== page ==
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What Is the Benefit Principle?

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  • Written By: Christian Petersen
  • Edited By: Susan Barwick
  • Last Modified Date: 01 November 2016
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The benefit principle is a concept relating to the idea that taxation should be levied on individuals and corporations based on the degree to which each indivdual benefits from the services rendered, using the funds paid by them in the form of taxes. Those individuals or organizations that benefit most from services provided by a government using revenue from taxes should be required to pay more than those who do not use or benefit from those services to the same extent.

This basic principle of taxation based on use is one that dates to the earliest forms of government and monetary systems. It is widely used by many governments at all levels all around the world. The basic idea is that those who use goods and services the most pay the most, a principle that is inherent in the economic and government systems of many countries.

The application of this principle can sometimes be difficult, however, as it is often very hard to determine the exact relative benefit gained by an individual or organization. To implement this principle to its extreme would require a government to levy a specific tax rate for each individual or organization based on their usage of government goods and services. This is, for many obvious reasons, impossible. Instead, many governments incorporate this principle selectively into their taxation systems.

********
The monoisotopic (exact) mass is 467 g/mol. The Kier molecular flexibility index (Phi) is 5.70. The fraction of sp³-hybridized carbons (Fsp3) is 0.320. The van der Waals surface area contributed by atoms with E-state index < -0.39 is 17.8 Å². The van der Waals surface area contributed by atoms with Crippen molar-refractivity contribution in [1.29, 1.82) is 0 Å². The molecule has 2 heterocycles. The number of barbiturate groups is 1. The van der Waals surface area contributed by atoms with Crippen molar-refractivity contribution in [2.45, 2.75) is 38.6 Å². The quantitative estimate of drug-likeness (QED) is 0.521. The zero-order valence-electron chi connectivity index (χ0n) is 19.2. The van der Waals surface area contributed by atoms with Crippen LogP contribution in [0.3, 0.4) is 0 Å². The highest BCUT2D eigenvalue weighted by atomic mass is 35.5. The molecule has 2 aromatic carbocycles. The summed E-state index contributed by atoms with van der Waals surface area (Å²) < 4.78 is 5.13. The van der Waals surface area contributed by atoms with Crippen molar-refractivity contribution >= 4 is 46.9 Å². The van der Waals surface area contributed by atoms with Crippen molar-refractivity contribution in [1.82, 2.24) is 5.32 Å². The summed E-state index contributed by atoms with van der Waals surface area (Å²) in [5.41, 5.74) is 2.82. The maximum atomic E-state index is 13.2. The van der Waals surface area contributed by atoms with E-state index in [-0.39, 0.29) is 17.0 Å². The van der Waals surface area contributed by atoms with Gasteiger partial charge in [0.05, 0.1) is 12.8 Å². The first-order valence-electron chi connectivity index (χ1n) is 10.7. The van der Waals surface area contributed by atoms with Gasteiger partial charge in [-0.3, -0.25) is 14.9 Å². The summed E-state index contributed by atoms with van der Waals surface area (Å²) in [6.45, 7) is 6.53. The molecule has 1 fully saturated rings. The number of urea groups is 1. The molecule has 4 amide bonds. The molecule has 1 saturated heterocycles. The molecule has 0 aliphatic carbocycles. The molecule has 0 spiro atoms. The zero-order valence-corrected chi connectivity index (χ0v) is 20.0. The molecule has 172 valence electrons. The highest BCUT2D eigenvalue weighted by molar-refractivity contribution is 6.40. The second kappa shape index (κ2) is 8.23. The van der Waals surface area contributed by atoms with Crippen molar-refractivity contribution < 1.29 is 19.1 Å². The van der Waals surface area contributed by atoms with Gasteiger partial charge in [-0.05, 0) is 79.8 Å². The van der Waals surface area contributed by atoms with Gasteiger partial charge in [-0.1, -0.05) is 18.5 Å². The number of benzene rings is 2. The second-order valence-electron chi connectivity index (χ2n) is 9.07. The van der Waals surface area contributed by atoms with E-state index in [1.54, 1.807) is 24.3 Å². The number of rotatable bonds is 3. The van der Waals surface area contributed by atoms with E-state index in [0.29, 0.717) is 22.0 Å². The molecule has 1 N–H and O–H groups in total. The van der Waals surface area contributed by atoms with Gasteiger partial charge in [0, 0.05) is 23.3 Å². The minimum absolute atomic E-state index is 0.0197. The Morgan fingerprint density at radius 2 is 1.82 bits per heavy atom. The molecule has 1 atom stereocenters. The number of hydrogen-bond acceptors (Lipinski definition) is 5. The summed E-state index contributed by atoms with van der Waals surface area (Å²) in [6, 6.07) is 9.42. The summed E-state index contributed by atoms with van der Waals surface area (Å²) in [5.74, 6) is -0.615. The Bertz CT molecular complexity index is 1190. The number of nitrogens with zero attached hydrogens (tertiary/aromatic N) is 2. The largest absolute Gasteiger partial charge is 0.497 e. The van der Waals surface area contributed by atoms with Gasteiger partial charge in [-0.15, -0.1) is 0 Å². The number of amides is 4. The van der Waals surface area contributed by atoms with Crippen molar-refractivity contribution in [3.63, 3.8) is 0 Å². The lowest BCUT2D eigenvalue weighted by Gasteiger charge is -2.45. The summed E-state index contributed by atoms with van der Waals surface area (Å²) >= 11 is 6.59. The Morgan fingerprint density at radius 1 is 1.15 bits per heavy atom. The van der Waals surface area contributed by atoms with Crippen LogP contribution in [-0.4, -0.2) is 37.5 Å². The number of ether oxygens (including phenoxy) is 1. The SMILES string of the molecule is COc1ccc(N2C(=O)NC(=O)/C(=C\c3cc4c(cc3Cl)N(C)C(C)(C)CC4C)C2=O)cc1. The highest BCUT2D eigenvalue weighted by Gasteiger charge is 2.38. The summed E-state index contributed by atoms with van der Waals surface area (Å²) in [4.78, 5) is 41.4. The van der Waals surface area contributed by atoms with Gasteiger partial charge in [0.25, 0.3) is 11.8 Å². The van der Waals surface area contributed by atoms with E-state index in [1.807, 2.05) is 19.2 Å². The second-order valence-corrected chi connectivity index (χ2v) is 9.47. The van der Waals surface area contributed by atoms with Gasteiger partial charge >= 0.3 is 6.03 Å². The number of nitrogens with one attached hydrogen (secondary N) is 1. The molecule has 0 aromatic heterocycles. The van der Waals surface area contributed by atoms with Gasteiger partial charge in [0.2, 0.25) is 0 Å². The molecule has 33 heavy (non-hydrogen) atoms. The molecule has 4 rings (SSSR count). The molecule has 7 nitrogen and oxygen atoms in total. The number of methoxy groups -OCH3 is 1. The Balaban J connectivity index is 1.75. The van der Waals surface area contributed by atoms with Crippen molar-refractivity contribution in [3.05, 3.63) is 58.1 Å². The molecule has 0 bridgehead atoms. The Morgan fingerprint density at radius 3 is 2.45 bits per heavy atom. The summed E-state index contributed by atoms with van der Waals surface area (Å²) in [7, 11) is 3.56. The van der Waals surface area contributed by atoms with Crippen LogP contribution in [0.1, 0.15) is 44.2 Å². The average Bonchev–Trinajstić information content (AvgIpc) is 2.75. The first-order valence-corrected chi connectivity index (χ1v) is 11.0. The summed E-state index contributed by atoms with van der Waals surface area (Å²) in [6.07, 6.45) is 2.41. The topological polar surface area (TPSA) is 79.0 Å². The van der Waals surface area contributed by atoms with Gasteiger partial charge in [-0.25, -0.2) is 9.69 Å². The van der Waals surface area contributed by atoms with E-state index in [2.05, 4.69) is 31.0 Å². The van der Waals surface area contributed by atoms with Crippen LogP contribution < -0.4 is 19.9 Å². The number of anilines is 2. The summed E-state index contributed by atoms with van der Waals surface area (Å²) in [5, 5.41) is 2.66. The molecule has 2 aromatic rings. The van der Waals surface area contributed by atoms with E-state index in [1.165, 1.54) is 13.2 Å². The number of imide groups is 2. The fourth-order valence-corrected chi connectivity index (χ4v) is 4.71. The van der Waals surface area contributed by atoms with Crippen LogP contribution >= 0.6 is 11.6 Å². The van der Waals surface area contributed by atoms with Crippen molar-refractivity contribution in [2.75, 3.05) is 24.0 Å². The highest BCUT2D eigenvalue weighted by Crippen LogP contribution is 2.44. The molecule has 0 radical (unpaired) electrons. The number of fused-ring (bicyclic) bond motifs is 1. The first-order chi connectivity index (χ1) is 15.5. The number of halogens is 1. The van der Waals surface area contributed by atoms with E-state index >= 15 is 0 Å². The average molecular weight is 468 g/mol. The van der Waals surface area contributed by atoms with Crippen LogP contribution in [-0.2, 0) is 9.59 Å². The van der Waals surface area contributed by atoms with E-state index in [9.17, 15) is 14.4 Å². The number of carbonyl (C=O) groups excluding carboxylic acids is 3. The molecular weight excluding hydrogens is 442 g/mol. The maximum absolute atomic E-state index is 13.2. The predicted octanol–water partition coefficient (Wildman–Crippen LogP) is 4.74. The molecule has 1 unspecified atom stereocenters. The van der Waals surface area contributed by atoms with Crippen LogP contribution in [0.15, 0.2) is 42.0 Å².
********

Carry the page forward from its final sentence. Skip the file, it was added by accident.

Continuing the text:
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Many practical applications of the benefit principle can be found. Fees charged by governments at all levels from local to national for things like entry to public parks, license plates, and education at publicly funded institutions are all examples. The individuals and organizations that benefit from these goods and services pay for them on a case by case basis, and although these fees may not be thought of as taxes by some, they are a form of taxation.

The other basic idea behind the benefit principle is that individuals or organizations do not pay taxes for any goods or services that they do not receive or consume. Again, this aspect of the benefit principle is only applied selectively. For example, in many countries, every citizen or business is expected to pay a certain rate of tax on its income, which funds the government's ability to provide services and functions that benefit every citizen, such as maintaining armed forces for national defense, road maintenance, and the functioning of the government itself. By applying the benefit principle, however, not everyone can be forced to pay for goods or services they do not receive. For example, someone who does not own a car does not have to pay a vehicle licensing fee.

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